Tom Tilley has a dream to live in a world free of buggy software and his mission is being realised through research being developed at the centre for Enterprise Distributed Systems Technology.
The technique known as 'formal methods' specifies what software should do before it is written, but because it is maths-based it is beyond the reach of the average programmer.
The maths involved, says Brisbane-based Tilley, is "pretty high powered" so "you literally need to be a rocket scientist to use it", which is why the only organization currently using the technique is the US Aeronautics and Space Administration (NASA).
To spare programmers becoming mathematical whizzes, Tilley is developing a visual system that converts the maths into line diagrams. These visual aids help programmers understand whether the software is correctly matching specifications.
Tilley said the diagrams are known as 'formal concept lattices' and can be used to navigate and query a specification to create end-user nirvana — bug free software.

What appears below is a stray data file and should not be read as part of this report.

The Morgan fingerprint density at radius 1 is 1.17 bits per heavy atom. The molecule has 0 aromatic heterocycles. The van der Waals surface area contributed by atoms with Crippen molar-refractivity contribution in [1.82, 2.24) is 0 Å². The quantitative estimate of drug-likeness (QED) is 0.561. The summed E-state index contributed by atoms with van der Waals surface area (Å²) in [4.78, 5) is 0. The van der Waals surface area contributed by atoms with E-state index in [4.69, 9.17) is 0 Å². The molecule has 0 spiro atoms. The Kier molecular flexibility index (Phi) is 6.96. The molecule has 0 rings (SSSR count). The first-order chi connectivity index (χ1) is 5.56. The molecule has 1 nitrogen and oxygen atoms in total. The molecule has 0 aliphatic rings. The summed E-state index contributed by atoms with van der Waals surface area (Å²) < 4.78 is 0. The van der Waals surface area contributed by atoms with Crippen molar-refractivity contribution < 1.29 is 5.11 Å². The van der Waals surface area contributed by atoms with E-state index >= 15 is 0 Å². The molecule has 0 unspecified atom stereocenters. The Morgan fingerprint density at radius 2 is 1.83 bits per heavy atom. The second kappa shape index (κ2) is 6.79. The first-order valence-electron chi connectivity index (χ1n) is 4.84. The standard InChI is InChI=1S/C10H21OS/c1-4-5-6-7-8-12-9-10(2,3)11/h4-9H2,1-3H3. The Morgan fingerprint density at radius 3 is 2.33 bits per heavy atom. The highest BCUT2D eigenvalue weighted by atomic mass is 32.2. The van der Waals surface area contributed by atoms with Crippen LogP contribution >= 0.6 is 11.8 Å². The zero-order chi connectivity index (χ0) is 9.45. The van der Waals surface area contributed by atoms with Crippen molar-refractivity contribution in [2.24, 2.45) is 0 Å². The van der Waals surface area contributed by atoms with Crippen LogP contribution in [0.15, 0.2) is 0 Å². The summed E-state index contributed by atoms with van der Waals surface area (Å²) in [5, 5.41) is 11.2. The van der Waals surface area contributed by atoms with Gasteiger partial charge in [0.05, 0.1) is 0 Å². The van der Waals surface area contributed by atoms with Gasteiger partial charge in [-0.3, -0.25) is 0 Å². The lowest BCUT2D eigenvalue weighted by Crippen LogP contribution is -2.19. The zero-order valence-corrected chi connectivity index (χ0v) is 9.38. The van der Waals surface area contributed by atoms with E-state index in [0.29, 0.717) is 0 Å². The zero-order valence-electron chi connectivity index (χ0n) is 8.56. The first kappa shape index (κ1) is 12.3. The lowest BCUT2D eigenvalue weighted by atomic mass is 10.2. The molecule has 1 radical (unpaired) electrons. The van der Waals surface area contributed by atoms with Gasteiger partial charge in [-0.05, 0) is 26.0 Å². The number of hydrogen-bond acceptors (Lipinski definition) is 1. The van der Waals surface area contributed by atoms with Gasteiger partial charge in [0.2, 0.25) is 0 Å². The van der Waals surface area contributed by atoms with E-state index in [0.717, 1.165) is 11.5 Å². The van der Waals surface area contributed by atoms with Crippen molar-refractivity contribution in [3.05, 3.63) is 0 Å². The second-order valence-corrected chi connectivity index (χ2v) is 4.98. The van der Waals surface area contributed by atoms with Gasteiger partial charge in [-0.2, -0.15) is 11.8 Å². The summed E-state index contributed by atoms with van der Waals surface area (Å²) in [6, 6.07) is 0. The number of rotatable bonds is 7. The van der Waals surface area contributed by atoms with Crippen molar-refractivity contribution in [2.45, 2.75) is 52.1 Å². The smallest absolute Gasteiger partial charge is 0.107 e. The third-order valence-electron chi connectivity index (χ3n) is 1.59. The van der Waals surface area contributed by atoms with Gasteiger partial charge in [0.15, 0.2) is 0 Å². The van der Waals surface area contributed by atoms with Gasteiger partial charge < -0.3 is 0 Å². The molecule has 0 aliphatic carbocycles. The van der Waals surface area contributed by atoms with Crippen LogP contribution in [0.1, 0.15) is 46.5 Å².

"Technically, the tools are available now to have bug-free software as this method provides mathematical proof that the software is bug-free; we just need to replace the maths with visualisations so it is available for widespread use," he said.
Tilley expects to have a prototype tool available in coming months that could be used by software engineering houses.
His prototype could mean salvation for the likes of Microsoft, but Tilley said he has no plans to sell his research to the software giant.
He sees his prototype being used in safety-critical software to prevent computer crashes.
For example it could be used to control airplanes, spacecraft, traffic and rail networks in a bid to prevent software disasters that could lead to real disasters.